Strong academic performance in kids is largely dependent on strong organisational skills. Start helping your kids develop good habits now with these tips.
Swim practice, tutoring, sports, guitar lessons, a science project, homework …oh, and don’t forget to pack a lunch. Not surprisingly, staying organised is a problem for students in the majority of Hong Kong’s fast paced schools. To be a successful student today requires that a child must also know as much about organisation and time management as they know about their schoolwork. Many students who are struggling in school may have the same IQ as their peers but appear to be underachieving simply because they lack the strong organisational skills required.
Poor organisation seems to worsen as a child moves through school. In particular, when students’ environments and expectations suddenly change, such as at the onset of middle school, their struggles to stay organised increase somewhat drastically. Lacking skills to be an efficient learner, alongside an increasing need for independence, puts children at risk for several problems; for example, lost or late homework assignments; missing school materials, uniforms; procrastination when preparing for tests, and underachievement. Some studies have even shown that a child with poor organisational skills is more likely to be less intelligent and a bully toward their peers. Despite this, organizational skills are rarely taught or assessed directly and, as a result, students are left to develop them on their own.
Given that organizational skills and academic performance are so strongly connected, and the fact that medication cannot help to solve these problems, there is a need to teach this group of skills directly. And that’s the first tip on helping your child with their organization: teach them.
Six more ways to get your child organised:
- Show your child how to develop and maintain a school binder; use color codes for different subjects or alternating days; write down key passwords for their software. Show them how to organise their lockers; for example, tell them to tape a schedule to the inside of the door, and to make room for a set of extra supplies, including a clean P.E. outfit.
- Share an electronic calendar like iCal or Google Calendars, or try a homework app with them and check to see that necessary details and due dates are listed for all homework and tests.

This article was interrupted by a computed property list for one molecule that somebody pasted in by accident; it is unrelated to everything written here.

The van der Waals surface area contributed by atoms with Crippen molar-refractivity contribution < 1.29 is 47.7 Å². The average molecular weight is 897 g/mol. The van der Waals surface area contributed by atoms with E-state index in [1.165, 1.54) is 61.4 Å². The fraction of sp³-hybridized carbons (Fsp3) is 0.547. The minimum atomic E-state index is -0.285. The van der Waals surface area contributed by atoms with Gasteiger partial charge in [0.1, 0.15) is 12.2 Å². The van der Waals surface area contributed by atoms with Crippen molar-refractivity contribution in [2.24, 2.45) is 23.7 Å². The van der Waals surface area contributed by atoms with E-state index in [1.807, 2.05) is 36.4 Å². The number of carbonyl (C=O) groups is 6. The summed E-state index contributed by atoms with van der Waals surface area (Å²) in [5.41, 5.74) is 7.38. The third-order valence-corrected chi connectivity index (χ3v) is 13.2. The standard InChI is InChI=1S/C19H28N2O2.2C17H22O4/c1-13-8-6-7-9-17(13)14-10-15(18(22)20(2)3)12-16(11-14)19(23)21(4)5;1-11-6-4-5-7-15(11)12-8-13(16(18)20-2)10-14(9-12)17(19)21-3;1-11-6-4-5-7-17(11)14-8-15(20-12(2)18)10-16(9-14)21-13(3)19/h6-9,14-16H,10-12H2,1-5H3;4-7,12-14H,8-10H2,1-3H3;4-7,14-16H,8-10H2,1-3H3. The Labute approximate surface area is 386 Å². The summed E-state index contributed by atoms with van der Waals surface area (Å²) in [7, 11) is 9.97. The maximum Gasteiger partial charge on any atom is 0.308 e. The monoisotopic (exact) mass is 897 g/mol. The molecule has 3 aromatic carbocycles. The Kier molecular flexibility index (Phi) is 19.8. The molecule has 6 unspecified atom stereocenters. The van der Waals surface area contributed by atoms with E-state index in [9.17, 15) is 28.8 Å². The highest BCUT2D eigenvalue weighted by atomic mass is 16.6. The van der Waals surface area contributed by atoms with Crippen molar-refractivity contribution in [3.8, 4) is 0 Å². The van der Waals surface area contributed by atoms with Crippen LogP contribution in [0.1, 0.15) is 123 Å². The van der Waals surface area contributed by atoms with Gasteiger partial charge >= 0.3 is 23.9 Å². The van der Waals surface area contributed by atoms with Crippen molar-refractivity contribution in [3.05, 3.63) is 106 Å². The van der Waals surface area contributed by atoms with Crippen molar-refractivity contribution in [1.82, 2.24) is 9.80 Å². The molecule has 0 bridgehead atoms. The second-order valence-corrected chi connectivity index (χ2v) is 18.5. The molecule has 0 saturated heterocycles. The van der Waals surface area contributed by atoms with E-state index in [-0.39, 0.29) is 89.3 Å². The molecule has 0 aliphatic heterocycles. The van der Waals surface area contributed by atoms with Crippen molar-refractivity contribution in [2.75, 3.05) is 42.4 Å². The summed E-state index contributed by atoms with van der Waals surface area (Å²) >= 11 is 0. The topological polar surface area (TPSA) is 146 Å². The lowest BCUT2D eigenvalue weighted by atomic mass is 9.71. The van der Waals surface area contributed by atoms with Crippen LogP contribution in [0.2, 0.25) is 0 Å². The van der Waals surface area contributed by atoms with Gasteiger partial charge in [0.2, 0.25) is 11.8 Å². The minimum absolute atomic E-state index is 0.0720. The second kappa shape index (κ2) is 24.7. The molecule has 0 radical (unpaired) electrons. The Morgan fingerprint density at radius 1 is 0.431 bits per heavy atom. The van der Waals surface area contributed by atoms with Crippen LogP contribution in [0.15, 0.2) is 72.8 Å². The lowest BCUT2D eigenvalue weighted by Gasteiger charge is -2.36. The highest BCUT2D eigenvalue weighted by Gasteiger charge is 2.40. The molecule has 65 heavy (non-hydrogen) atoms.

- Break it down. For long-term projects and tests, create a plan that breaks them down into smaller, more manageable, sections and intermittent deadlines. Put these too in a calendar.
- Let them sleep. Research shows that simply increasing the quantity of sleep has major improvements on organizational skills and working memory. Naps count for all ages.
- Start over. Empty their book bags and binders with them at least once a week. Open their notebooks and look at how they are writing notes; i.e. are they legible, complete? Bin the crushed papers, look for materials that were sent home from the school, pull out the binder and start over.
- Get help. If you’re still not sure what to do, or how to do it, hire an academic coach. When trying to teach these skills, a coach would use techniques such as rehearsal (repeating it over and over), prompting (setting visual cues) and contingency management (you can play videogames after this calendar is completed). A coach might also teach your child to use a weekly rating scale as a way to gauge their progress toward reaching their study skills’ goals.
Like any new routine, this might take more patience than what’s available, especially at the onset. However, students who make it a point to be organised typically notice significant improvements in their GPA, especially in core classes. These skills not only improve a child’s academics; but they also have been proven to help with their behavior, thoughts and emotions, and support self-control.
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